What's hidden behind Narendra Modi's 3D show
The Gujarat chief minister once again becomes the first Indian politician to use a technological innovation to promote himself. He needs technology because he won't let any other BJP leader deliver the BJP's message, argues Mahesh Langa.india Updated: Nov 19, 2012 23:14 IST
Once again Gujarat chief minister Narendra Modi has become the first politician to pick up clues from international celebrities like Madonna and Lady Gaga and use the latest technology to reach out to audiences at multiple locations at the same time.
Earlier this year, using Google+ Hangout, he had interacted with thousands of his fans from over a dozen countries. His live interaction was anchored by film actor Ajay Devgan, who incidentally has invested in a solar power project in Gujarat.
On Sunday, Modi used 3D holographic technology to address gatherings in Ahmedabad, Rajkot, Surat and Vadodara. His holographic image appeared on specially erected stages in front of gatherings.
According to BJP leader Prushottam Rupala, Modi will use his virtual image to reach the maximum number of assembly segments during electioneering for he is the star campaigner of the ruling party.
His innovative campaigning has led Modi to be omnipresent in the state, but there's another side to this: Others--I mean BJP leaders, MLAs and office bearers--have been relegated to be pawns that can be used and discarded at will by the omnipresent leader whose larger-than-life image can hardly be missed anywhere in the state.
Modi's strength of being regarded as a larger-than-life leader is exactly his weakness too, because in the Gujarat BJP nobody other than him matters--either in the party or in the government. This is precisely the reason why Modi has to depend on technology in reaching out to the people because without him the BJP is reduced to nothing.
“Since it's almost impossible for Modi to address a public rally in each of the 182 constituencies he is using technology to help him reach as far as possible, even if virtually,” said a political observer, adding there is nobody in the BJP the chief minister has allowed to emerge even at the district level.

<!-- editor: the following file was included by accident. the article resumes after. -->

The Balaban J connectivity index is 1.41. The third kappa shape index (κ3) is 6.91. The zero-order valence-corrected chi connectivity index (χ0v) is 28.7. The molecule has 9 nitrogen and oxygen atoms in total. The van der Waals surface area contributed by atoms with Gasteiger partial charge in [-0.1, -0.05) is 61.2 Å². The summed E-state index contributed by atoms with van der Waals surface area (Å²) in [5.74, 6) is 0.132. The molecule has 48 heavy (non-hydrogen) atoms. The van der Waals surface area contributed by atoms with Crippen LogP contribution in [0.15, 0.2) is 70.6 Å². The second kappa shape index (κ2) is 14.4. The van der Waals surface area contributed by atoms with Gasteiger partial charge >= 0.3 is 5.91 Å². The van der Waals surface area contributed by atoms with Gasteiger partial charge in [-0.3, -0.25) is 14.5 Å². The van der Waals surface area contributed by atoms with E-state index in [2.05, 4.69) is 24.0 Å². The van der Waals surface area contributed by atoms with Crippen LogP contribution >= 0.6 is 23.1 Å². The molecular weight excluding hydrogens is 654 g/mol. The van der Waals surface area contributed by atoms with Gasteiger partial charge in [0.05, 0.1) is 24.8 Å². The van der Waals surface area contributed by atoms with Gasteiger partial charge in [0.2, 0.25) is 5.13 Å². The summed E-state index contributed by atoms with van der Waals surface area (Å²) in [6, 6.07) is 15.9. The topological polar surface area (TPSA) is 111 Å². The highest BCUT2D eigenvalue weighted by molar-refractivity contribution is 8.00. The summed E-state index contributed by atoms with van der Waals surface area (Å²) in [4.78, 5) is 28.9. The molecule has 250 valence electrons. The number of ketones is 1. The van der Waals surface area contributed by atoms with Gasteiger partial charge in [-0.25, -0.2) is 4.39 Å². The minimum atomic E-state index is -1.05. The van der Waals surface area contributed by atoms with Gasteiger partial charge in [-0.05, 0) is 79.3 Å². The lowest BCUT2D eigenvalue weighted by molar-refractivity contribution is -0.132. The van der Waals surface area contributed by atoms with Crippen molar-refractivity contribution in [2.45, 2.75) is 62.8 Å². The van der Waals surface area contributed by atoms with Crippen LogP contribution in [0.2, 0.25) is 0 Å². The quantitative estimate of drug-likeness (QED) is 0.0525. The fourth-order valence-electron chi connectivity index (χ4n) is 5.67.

I find his contention logical because out of the 117 MLAs who won elections last time on the BJP ticket, at least 100 did so entirely because of Modi. They, therefore, can be treated as pawns, to be used and discarded.
In the 2002, when the BJP won a landslide riding on the impact of the riots, almost a dozen ministers of Modi's cabinet lost in the elections.
That trend continued in 2007 when half a dozen ministers, including cabinet ministers like Kaushik Patel, IK Jadeja and Bhupendrasinh Chudasama, lost though the Modi-led BJP scored another landslide.
Modi may score a hat-trick this time but many of his ministers are already on shaky ground and may meet the same fate their party colleagues did in 2002 and 2007.
In 2006, Modi chose Purshottam Rupala, who had lost assembly polls in the BJP wave of 2002, as state party president and in 2009 he chose RC Faldu, who was not sure of winning his own assembly polls in 2007 from Kalawad.
So, in a way, Modi may bitterly criticise the Congress but in practice he does what is often alleged against that party's high command: that it doesn't allow any other powerful leader to rise. Modi has perpetuated his hold on the BJP and appears omnipresent and larger than life but there is a price to pay for it.
(The writer is Hindustan Times' special correspondent in Gujarat. The views expressed are personal.)